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Turkey’s TIKA boasts more than 30,000 projects in 30 years

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Founded in January 1992 under the Foreign Ministry, the Turkish Cooperation and Coordination Agency (TIKA) grew to be at the forefront of Turkey’s development aid efforts. In the three decades since its inception, TIKA has carried out more than 30,000 projects in 170 countries.

The state-run aid agency’s operations have covered a wide range of areas, from education to agriculture, to access to clean water and restorations. It has boosted its presence worldwide, from 12 offices in 2002 to 62 today, according to the agency.

It develops projects are based on the priorities and needs of countries, referred to as the Turkish-type Development Assistance Model.

The development aid agency implements this model in a broad area, from Central Asia to South America, and its most important projects are carried out in the field of health. With the initiatives of TIKA, which supports not only health services but also projects such as the training of health personnel and the development of health infrastructure, over 7,600 surgeries have been performed and some 111,200 medical examinations have been conducted in Africa. It launched a new diagnosis and treatment center in Gagauzia, an autonomous territorial unit of Moldova. The aid agency also built the 180-bed Palestine-Turkey Friendship Hospital in Gaza. It opened hospitals in Kyrgyzstan and Georgia as well. In 2020, TIKA added the fight against COVID-19 to its operations and provided thousands of pieces of medical equipment to over 100 countries.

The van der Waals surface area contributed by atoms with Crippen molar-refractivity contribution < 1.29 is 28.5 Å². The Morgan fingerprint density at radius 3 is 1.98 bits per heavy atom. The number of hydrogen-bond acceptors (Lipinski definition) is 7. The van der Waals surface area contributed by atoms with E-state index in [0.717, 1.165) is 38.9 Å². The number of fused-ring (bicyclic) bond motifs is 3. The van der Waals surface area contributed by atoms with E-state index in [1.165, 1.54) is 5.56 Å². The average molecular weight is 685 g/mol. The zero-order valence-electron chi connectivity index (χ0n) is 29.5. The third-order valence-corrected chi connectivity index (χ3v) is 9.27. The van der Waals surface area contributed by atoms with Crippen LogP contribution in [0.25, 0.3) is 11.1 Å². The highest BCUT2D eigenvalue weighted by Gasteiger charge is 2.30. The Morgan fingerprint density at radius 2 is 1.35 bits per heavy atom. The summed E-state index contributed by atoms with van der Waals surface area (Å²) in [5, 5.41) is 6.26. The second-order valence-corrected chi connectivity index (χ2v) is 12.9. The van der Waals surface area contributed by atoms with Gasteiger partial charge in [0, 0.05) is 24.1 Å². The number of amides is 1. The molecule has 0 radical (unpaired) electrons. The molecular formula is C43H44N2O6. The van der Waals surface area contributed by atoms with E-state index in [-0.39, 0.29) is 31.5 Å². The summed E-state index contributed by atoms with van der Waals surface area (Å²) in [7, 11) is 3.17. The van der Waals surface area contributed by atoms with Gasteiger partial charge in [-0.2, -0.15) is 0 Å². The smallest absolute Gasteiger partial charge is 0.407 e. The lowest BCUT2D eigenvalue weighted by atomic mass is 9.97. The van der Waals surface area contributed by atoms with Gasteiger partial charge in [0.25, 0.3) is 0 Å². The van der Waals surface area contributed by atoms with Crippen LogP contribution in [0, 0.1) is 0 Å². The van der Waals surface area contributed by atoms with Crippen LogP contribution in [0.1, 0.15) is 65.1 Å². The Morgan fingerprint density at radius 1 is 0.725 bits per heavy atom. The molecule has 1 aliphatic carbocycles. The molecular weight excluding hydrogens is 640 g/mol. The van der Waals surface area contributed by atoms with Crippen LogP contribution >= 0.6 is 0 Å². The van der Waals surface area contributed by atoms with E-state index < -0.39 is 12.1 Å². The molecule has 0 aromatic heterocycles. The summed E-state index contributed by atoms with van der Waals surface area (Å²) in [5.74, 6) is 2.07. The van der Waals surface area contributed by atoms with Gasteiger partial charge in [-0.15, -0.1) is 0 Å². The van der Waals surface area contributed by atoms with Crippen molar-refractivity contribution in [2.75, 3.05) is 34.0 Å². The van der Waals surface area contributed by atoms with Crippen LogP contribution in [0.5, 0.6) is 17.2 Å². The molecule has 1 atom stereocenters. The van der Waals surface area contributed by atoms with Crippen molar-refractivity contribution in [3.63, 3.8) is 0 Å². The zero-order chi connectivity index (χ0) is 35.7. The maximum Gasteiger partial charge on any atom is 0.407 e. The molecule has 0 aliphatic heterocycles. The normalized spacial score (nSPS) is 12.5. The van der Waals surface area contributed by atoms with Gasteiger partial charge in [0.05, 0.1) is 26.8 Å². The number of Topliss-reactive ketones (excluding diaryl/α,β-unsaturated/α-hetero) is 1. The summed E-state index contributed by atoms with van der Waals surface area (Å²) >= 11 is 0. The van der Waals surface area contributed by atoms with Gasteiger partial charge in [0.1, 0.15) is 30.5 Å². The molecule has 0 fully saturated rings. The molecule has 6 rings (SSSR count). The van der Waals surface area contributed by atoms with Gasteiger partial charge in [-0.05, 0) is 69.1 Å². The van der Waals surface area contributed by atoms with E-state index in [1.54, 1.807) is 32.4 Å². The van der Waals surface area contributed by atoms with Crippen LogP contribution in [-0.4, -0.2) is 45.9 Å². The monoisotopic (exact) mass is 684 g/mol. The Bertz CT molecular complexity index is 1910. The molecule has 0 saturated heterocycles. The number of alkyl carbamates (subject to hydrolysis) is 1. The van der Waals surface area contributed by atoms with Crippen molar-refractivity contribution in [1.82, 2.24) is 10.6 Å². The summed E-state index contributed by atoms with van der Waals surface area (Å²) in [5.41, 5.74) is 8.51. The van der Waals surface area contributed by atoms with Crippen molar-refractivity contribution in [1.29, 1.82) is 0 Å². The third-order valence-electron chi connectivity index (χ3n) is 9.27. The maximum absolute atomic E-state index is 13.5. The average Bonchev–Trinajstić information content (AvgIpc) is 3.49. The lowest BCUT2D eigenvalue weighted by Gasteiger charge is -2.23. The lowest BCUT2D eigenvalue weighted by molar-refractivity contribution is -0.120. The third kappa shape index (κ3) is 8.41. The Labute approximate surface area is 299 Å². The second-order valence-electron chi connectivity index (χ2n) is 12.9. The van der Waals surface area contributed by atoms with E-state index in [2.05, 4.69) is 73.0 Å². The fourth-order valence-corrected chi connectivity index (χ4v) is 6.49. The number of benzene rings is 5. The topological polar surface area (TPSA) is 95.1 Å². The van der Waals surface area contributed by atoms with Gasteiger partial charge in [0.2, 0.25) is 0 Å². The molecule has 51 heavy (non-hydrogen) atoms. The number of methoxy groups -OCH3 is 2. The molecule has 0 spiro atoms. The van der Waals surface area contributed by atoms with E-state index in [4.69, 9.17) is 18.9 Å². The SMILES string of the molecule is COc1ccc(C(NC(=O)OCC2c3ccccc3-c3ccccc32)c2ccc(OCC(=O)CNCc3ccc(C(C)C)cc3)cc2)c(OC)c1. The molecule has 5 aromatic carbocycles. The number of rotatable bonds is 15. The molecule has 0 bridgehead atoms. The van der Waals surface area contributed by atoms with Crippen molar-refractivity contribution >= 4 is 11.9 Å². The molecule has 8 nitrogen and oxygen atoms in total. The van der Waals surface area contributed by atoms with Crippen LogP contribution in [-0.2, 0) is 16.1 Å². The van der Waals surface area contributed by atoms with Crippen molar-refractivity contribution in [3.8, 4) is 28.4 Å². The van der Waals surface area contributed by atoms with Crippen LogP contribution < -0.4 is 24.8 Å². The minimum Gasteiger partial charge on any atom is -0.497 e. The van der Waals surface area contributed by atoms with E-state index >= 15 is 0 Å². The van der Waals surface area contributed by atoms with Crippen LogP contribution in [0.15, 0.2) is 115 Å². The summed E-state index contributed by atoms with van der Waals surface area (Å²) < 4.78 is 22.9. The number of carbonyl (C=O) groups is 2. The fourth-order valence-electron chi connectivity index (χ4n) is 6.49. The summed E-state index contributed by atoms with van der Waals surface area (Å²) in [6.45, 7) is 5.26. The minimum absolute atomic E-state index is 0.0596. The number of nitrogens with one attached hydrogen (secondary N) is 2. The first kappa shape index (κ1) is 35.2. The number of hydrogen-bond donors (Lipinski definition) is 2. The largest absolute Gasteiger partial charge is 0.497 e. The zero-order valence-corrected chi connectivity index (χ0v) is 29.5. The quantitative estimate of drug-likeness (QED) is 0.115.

As part of agriculture-related work, the agency founded an olive processing plant in Gaza’s southern Khan Yunis city which benefits 3,500 farmers producing 5,000 tons of olives annually. In Mongolia, the agency founded a winter greenhouse on an area of ​​400 square meters (4,305 square feet).

Among TIKA’s primary areas of operation is education. The aid agency, which carries out work in various areas including vocational training, building orphanages and establishing and developing educational infrastructures, has implemented 5,000 projects in the field of education over the past 30 years. One of these projects is the renovation of the all-girls high school at the al-Wehdat camp in Jordan, where 15,000 Palestinian refugees receive an education. TIKA also built the Niger-Turkey Friendship School and dormitory with a capacity for 648 students in 2018.

The agency also continues its efforts to promote Turkey’s cultural and historical heritage. In North Macedonia, TIKA reconstructed the house of Ali Riza Bey, the father of Mustafa Kemal Atatürk, the Republic of Turkey’s founder. In Mongolia, the agency carried out the landscaping and conservation of the Tonyukuk monument. It also restored the Ahmet Yesevi tomb in Kazakhstan and the Drina Bridge in Bosnia-Herzegovina.


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